David Williams has garnered the respect and admiration of teachers and classmates. Led by a fierce intellectual curiosity and an intense desire to make the most of his abilities, he has had tremendous academic success and become a leader both in and outside the classroom. After the completion of his junior year at Cranbrook Kingswood Upper School (MI), David received the prestigious Shin/Welch Award for having made “a major impact on the quality of life in the school as a whole.”
Always eager to learn new things, David has been a diligent student. He received the History Award his sophomore year and had success with the Model UN program. Dedication to hard work and a rigorous course load paid off for David as he began to receive recognition in his senior year for his academic success. He received the AP Scholar with Honor Award and was named a National Merit and National Achievement Scholar. Along with receiving the Shin/Welch Award, David was named the single Cranbrook nominee for the prestigious John Motley Morehead Scholarship, which he was awarded.
Although dedicated to his academic pursuits, David takes more pride in the role he plays in his school’s community. A member of the student council throughout high school, David was elected as class president his senior year. He also became the vice-president of Cranbrook’s African American Awareness Association, helping educate the community while unifying the school’s black population. David was chosen to participate in the Generation of Promise Program and to attend the NAIS Student Diversity and Leadership Conference. The Cranbrook faculty has also entrusted him with a position on the Conduct Review Board. David has become a leading presence on Cranbrook’s campus.
David takes athletics as well as academics very seriously. After being named Captain and Most Valuable Player of the Cranbrook varsity soccer team during his senior season, David received All-State accolades. He is also a member of the Olympic Development Program and recently returned from a tournament in Brazil with the Midwest Regional team. David has been able to apply the lessons of sportsmanship, camaraderie, and competition that he has learned on the soccer field to his daily life.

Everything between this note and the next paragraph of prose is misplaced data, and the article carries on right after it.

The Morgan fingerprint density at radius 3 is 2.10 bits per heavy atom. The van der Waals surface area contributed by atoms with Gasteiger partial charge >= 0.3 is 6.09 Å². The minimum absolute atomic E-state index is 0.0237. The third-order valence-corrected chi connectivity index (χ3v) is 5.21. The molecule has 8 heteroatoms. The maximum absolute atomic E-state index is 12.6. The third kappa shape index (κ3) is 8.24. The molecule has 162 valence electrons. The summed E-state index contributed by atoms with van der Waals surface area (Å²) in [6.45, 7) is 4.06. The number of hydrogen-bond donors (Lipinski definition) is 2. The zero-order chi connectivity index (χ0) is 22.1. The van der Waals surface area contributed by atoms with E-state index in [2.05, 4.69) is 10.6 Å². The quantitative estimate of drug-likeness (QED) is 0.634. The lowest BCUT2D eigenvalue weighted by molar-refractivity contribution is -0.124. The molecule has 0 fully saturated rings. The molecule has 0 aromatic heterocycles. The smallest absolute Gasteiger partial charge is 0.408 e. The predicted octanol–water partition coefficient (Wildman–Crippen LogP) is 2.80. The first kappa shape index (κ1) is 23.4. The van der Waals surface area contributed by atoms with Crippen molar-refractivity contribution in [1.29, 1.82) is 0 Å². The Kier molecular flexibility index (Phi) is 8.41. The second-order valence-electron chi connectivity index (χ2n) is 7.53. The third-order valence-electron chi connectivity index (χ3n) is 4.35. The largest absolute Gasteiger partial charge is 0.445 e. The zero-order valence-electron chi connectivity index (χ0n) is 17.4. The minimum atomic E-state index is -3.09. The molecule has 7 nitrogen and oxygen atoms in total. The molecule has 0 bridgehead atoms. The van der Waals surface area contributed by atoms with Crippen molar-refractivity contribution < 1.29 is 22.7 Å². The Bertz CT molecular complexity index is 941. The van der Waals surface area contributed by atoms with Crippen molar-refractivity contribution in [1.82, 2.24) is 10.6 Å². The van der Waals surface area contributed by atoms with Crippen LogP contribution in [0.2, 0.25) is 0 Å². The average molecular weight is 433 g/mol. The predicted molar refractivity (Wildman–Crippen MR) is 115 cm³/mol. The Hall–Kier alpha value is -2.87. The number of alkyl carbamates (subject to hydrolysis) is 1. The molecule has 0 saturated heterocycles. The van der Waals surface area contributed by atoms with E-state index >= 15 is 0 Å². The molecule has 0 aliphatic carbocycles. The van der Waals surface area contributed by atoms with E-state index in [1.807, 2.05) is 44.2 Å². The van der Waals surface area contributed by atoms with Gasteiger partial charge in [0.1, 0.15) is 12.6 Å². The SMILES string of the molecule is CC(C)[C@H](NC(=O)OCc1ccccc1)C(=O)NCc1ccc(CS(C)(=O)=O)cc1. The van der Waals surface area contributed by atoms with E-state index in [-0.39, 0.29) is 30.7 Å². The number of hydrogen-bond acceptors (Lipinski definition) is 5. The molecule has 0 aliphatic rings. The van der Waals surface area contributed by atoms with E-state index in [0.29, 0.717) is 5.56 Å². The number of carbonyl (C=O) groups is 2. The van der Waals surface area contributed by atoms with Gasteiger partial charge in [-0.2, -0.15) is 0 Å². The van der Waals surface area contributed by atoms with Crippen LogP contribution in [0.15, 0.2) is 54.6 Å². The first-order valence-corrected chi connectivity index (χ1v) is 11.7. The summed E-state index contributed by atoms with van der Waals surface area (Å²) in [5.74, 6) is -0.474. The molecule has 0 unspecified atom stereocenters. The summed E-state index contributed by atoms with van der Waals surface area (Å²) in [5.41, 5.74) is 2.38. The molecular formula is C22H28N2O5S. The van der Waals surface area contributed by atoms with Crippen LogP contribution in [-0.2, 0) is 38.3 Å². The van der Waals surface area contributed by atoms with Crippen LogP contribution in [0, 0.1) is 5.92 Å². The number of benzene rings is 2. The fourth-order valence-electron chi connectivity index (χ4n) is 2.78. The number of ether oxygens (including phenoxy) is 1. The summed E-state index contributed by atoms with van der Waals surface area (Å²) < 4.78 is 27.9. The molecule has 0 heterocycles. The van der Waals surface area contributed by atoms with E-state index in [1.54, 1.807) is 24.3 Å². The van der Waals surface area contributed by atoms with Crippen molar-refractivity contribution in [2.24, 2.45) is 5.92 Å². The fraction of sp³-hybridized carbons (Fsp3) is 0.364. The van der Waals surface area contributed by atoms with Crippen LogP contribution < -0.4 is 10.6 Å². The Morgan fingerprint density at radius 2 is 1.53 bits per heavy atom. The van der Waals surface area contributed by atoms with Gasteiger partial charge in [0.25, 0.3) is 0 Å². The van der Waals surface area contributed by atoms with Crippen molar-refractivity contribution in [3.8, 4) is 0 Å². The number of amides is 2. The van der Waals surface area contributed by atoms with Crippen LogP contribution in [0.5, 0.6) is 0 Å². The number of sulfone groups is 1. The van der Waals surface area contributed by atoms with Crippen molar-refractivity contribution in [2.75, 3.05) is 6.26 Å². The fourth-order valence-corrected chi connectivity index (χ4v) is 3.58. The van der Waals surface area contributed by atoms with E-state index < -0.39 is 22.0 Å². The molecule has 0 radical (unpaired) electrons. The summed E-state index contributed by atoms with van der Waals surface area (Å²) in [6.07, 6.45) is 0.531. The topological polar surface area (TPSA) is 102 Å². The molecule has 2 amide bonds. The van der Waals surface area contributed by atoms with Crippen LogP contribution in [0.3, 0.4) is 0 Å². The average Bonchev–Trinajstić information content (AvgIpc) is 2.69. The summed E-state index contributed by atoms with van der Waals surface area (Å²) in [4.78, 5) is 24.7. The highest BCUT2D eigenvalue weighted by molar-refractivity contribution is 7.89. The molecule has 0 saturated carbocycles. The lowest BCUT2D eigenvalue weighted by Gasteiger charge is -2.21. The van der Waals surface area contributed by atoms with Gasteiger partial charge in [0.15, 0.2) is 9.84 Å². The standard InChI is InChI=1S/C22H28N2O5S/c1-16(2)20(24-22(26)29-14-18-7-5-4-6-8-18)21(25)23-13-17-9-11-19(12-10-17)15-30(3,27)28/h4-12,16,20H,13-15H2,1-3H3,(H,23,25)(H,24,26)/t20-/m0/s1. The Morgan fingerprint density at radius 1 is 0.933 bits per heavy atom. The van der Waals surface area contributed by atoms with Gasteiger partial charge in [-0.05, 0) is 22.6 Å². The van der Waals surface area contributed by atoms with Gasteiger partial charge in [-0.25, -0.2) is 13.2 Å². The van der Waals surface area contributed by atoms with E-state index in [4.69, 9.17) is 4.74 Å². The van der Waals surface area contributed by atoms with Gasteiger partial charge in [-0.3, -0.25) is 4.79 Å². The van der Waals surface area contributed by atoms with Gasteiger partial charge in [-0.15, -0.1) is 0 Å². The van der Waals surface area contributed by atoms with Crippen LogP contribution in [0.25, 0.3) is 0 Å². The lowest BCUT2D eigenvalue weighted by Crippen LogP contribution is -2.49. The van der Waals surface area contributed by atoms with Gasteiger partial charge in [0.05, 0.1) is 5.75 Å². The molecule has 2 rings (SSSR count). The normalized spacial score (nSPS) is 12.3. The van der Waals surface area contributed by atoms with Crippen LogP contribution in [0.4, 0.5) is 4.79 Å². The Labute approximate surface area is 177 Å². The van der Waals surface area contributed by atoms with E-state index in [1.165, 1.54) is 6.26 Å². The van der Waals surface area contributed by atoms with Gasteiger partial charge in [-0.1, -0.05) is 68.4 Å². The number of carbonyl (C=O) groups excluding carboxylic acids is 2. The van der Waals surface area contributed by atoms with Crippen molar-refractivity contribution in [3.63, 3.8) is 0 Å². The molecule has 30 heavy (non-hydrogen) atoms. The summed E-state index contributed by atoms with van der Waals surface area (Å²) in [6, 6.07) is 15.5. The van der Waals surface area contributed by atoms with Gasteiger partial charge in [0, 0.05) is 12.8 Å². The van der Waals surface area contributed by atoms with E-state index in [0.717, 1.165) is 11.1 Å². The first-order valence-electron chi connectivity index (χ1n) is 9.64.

After spending the past summer mentoring three children from Togo at a center for refugees and asylum seekers in Detroit, David’s career goals have become ever more clear. He plans to pursue a life of public service. He hopes to one day have the ability to influence public policy and spread the ideals of justice and equality throughout the country and internationally. Realizing the blessings he has received in his life, David feels it is his duty to use his voice to speak for and represent those less fortunate.
David Williams joined Klein Hornig in 2012 after graduating from Harvard Law School. A former summer associate with Klein Hornig’s Boston office, David works with both nationally-based and local private and nonprofit developers, as well as housing authorities and investors on a range of affordable housing and real estate issues. He also works with nonprofit organizations that specialize in community development, homelessness prevention, foreclosure and housing-related issues.
David became involved in the affordable housing community while at Harvard Law, where he served as president of the Harvard Legal Aid Bureau and represented low-income clients in eviction proceedings and at state administrative hearings. David served on the board of directors of Project No One Leaves, a local foreclosure prevention task force, and chaired and organized Community Responses to the Foreclosure Crisis, a conference that attracted students, lawyers, community organizers, public policy experts and public officials from across the country. He also worked with the Harvard Defenders as a student advocate, and interned with the South African National Prosecuting Authority’s Asset Forfeiture Unit in Cape Town, South Africa.
Prior to law school, David was a management consultant with Booz Allen Hamilton in Washington, DC, working primarily in the nonprofit and government sectors.